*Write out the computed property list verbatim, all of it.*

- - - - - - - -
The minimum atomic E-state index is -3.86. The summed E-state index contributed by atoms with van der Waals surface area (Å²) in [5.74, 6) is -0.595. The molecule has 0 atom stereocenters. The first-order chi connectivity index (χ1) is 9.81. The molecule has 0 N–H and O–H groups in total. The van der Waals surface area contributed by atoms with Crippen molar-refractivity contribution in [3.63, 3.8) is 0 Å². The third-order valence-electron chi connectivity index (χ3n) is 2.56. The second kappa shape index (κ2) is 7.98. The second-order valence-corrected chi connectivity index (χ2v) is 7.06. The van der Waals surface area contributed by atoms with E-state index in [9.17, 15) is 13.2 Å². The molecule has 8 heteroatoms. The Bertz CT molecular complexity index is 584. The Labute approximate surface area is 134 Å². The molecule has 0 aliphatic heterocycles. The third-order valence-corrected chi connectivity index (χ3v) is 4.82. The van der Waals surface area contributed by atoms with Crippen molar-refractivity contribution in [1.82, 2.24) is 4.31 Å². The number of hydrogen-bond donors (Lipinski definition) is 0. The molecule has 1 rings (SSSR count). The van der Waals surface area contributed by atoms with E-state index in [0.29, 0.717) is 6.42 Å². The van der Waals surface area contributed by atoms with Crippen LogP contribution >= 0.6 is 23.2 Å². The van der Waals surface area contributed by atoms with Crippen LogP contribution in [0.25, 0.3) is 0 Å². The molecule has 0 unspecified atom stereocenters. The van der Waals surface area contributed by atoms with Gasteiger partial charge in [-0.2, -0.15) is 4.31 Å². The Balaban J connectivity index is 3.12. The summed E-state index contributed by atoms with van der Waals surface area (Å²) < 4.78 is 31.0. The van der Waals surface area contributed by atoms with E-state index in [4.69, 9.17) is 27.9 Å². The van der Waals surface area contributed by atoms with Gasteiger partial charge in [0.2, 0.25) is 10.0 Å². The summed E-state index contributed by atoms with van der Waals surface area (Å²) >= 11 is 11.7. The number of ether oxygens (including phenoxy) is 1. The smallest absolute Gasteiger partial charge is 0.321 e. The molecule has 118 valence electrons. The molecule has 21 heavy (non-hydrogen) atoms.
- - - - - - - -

The minimum atomic E-state index is -3.86. The summed E-state index contributed by atoms with van der Waals surface area (Å²) in [5.74, 6) is -0.595. The molecule has 0 atom stereocenters. The first-order chi connectivity index (χ1) is 9.81. The molecule has 0 N–H and O–H groups in total. The van der Waals surface area contributed by atoms with Crippen molar-refractivity contribution in [3.63, 3.8) is 0 Å². The third-order valence-electron chi connectivity index (χ3n) is 2.56. The second kappa shape index (κ2) is 7.98. The second-order valence-corrected chi connectivity index (χ2v) is 7.06. The van der Waals surface area contributed by atoms with E-state index in [9.17, 15) is 13.2 Å². The molecule has 8 heteroatoms. The Bertz CT molecular complexity index is 584. The Labute approximate surface area is 134 Å². The molecule has 0 aliphatic heterocycles. The third-order valence-corrected chi connectivity index (χ3v) is 4.82. The van der Waals surface area contributed by atoms with Crippen molar-refractivity contribution in [1.82, 2.24) is 4.31 Å². The number of hydrogen-bond donors (Lipinski definition) is 0. The molecule has 1 rings (SSSR count). The van der Waals surface area contributed by atoms with E-state index in [0.29, 0.717) is 6.42 Å². The van der Waals surface area contributed by atoms with Crippen LogP contribution >= 0.6 is 23.2 Å². The van der Waals surface area contributed by atoms with Crippen LogP contribution in [0.25, 0.3) is 0 Å². The molecule has 0 unspecified atom stereocenters. The van der Waals surface area contributed by atoms with Gasteiger partial charge in [-0.2, -0.15) is 4.31 Å². The Balaban J connectivity index is 3.12. The summed E-state index contributed by atoms with van der Waals surface area (Å²) < 4.78 is 31.0. The van der Waals surface area contributed by atoms with E-state index in [4.69, 9.17) is 27.9 Å². The van der Waals surface area contributed by atoms with Gasteiger partial charge in [0.2, 0.25) is 10.0 Å². The summed E-state index contributed by atoms with van der Waals surface area (Å²) >= 11 is 11.7. The number of ether oxygens (including phenoxy) is 1. The smallest absolute Gasteiger partial charge is 0.321 e. The molecule has 118 valence electrons. The molecule has 21 heavy (non-hydrogen) atoms.